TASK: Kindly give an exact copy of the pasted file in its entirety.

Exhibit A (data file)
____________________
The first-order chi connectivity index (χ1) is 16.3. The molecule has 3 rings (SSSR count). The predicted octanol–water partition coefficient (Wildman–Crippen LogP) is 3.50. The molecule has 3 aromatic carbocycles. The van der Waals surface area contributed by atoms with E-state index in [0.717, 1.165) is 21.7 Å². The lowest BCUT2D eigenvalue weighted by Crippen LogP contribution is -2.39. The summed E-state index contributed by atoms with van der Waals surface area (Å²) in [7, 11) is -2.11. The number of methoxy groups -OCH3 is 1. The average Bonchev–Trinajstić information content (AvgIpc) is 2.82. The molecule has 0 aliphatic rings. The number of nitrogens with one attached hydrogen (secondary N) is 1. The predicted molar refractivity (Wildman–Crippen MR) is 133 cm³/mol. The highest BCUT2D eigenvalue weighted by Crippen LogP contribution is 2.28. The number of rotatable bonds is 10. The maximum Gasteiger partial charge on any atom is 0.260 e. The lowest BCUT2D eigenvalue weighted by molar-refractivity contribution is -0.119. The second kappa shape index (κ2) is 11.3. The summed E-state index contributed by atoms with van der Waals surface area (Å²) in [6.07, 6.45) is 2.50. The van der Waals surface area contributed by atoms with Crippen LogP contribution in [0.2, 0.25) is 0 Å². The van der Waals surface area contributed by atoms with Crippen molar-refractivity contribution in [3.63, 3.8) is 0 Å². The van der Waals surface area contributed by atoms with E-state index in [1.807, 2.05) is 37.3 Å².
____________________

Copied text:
The first-order chi connectivity index (χ1) is 16.3. The molecule has 3 rings (SSSR count). The predicted octanol–water partition coefficient (Wildman–Crippen LogP) is 3.50. The molecule has 3 aromatic carbocycles. The van der Waals surface area contributed by atoms with E-state index in [0.717, 1.165) is 21.7 Å². The lowest BCUT2D eigenvalue weighted by Crippen LogP contribution is -2.39. The summed E-state index contributed by atoms with van der Waals surface area (Å²) in [7, 11) is -2.11. The number of methoxy groups -OCH3 is 1. The average Bonchev–Trinajstić information content (AvgIpc) is 2.82. The molecule has 0 aliphatic rings. The number of nitrogens with one attached hydrogen (secondary N) is 1. The predicted molar refractivity (Wildman–Crippen MR) is 133 cm³/mol. The highest BCUT2D eigenvalue weighted by Crippen LogP contribution is 2.28. The number of rotatable bonds is 10. The maximum Gasteiger partial charge on any atom is 0.260 e. The lowest BCUT2D eigenvalue weighted by molar-refractivity contribution is -0.119. The second kappa shape index (κ2) is 11.3. The summed E-state index contributed by atoms with van der Waals surface area (Å²) in [6.07, 6.45) is 2.50. The van der Waals surface area contributed by atoms with Crippen LogP contribution in [0.2, 0.25) is 0 Å². The van der Waals surface area contributed by atoms with Crippen molar-refractivity contribution in [3.63, 3.8) is 0 Å². The van der Waals surface area contributed by atoms with E-state index in [1.807, 2.05) is 37.3 Å².